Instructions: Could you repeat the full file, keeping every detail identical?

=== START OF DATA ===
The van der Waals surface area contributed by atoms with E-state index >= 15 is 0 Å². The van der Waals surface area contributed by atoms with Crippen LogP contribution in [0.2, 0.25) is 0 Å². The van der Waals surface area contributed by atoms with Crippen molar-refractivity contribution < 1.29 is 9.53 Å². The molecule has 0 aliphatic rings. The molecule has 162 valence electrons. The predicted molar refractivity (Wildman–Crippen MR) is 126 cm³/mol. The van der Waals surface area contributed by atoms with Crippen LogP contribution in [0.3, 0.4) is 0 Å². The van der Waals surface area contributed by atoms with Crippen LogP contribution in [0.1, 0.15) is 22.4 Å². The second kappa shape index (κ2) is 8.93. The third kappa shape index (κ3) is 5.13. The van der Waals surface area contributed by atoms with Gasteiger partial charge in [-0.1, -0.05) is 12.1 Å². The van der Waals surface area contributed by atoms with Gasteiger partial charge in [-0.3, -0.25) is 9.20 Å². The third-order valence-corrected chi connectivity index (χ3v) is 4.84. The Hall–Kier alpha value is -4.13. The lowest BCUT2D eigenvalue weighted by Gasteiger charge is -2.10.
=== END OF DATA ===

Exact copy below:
The van der Waals surface area contributed by atoms with E-state index >= 15 is 0 Å². The van der Waals surface area contributed by atoms with Crippen LogP contribution in [0.2, 0.25) is 0 Å². The van der Waals surface area contributed by atoms with Crippen molar-refractivity contribution < 1.29 is 9.53 Å². The molecule has 0 aliphatic rings. The molecule has 162 valence electrons. The predicted molar refractivity (Wildman–Crippen MR) is 126 cm³/mol. The van der Waals surface area contributed by atoms with Crippen LogP contribution in [0.3, 0.4) is 0 Å². The van der Waals surface area contributed by atoms with Crippen LogP contribution in [0.1, 0.15) is 22.4 Å². The second kappa shape index (κ2) is 8.93. The third kappa shape index (κ3) is 5.13. The van der Waals surface area contributed by atoms with Gasteiger partial charge in [-0.1, -0.05) is 12.1 Å². The van der Waals surface area contributed by atoms with Gasteiger partial charge in [-0.3, -0.25) is 9.20 Å². The third-order valence-corrected chi connectivity index (χ3v) is 4.84. The Hall–Kier alpha value is -4.13. The lowest BCUT2D eigenvalue weighted by Gasteiger charge is -2.10.